Heidi Sincuba has not abandoned her original commitment; she has added a dimension to it. This is evident in the works on paper she is showing at Gallery 23 in Amsterdam.
Rob Perrée on new work of Heidi Sincuba
Touki Bouki 1, 2023
NEW WORK BY HEIDI SINCUBA
Twelve years ago ago, I first wrote about the work of South African Heidi Sincuba. At the time, just out of the academy in Arnhem, she had a presentation at the Museum Arnhem. A surprising presentation. A presentation I will not forget.
I wrote then:
Her drawings and paintings seem to conform to the often somewhat well-behaved tradition of figurative portraiture, and they seem to use the clear, fresh, and superficial language of the mass media, but these influences are only a cover, a means to entice the viewer to come closer, to enter her world, to figure in her story. Once inside, he/ she is confronted with the backside of this innocent reality. The touching black, pious girls in white dresses, encased in slick frames, turn out to be victims of sexual violence. Rosary and halo curse cursed with blood stains. Behind the distinguished dressed “Fathers” lurks the colonizer who, from his position, allows himself all sorts of liberties. The Victorian shell must hide his racist-fueled cruelty from view.
Heidi Sincuba (1987, Kwa Zulu Natal) returns to the Netherlands with an exhibition at Galerie 23 in Amsterdam. That makes one curious. Has her work changed? Less violent, less activist? Has her artistry changed?
She has explicitly chosen to educate herself more extensively academically. After ArtezArnhem, she moved to London to get her masters degree at Goldsmiths. Then she returned to South Africa. There she is working on her PhD at Cap Town University. Meanwhile, she has also taught at two universities and done several research projects.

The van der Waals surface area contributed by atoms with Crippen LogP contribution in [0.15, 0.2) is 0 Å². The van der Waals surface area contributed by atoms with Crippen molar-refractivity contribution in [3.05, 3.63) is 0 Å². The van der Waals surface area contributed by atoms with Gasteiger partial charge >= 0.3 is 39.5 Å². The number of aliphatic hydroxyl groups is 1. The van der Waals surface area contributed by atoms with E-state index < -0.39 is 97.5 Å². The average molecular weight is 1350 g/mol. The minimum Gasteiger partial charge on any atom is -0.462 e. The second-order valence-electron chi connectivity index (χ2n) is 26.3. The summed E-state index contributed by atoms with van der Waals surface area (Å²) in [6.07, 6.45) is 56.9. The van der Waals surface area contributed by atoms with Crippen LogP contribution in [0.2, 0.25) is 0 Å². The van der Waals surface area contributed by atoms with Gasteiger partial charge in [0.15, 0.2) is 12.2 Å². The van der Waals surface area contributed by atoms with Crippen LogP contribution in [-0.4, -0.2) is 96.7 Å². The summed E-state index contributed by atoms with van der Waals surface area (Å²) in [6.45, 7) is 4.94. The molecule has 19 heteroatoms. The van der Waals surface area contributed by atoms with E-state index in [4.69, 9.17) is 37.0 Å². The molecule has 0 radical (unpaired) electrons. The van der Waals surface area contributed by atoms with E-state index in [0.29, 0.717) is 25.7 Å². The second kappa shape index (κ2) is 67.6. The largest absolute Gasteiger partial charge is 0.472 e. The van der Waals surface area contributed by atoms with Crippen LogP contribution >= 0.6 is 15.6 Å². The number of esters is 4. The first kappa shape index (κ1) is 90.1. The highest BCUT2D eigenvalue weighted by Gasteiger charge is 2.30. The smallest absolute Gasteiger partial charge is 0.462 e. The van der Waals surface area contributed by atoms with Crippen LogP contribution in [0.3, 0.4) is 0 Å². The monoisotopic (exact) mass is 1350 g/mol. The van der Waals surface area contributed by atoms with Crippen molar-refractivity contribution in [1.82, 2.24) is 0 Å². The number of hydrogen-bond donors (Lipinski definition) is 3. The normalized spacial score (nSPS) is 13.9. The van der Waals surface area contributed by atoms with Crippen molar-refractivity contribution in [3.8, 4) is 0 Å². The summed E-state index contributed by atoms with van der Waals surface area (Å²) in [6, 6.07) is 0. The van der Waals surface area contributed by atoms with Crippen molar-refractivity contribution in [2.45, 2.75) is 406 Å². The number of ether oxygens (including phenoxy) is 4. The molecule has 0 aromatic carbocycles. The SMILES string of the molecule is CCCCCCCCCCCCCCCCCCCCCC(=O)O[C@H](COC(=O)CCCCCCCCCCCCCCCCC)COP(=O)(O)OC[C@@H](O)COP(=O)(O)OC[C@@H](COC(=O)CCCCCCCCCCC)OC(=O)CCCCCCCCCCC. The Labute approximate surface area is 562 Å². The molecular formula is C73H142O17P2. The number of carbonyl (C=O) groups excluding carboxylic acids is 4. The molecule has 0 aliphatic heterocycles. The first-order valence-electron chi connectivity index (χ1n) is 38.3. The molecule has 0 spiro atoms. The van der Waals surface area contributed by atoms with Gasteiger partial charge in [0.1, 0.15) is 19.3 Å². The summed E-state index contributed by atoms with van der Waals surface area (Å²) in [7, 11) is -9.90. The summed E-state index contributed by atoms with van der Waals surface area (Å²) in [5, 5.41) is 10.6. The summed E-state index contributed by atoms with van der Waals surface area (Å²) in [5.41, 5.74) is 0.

Touki Bouki2, 2023
Her work still has many manifestations: painting, drawing, photography, video, performance, text, textile, and installation. She now refers to herself as a non-binary, feminist, black artist, and scholar who challenges dominant narratives in the art world. In doing so, she indicates that her activism is still her guiding principle. Her work had always been about violence against women, that has sharpened to gender-based violence and to the view that sex is exclusively positive, has no negative connotations.
The biggest change seems to be the “look” of her work. Her imagery has changed. There are a number of reasons for this. Her academic training plays a role in this. In the work, not only queer and feminist theories (Aude Lorde) were extensively discussed, but also research into her African origins, African religious rituals and African mythology. The latter aspect she describes as a study in African ancestral knowledge systems to disrupt colonial and patriarchal ways of being and knowing.
Touki Bouki, 3
Recognizable, often raw figuration has given way to vivid, graphic, almost aesthetic abstraction in which the colors red, white, blue, and black dominate. Sincuba has become fascinated with black abstraction, particularly that in the U.S. (1) For a long time, black American artists there dominated figuration, because that was the best way to represent the black experience. That has changed. Now there is also attention for abstract artists. Their work can also reflect meaning and emotion.
There is another reason that explains her development. Sincuba has also recently become a trained traditional healer and spiritual practitioner. She says of this: Because of my roots in African spirituality, the obvious place to start was abstraction. I was fascinated by the abstract markings I saw all around me and connected them to the 73,000-year-old cross-hatched pattern abstract drawing found at Blombos Cave, South Africa.
Heidi Sincuba has not abandoned her original commitment; she has added a dimension to it. This is evident in the works on paper she is showing at Gallery 23.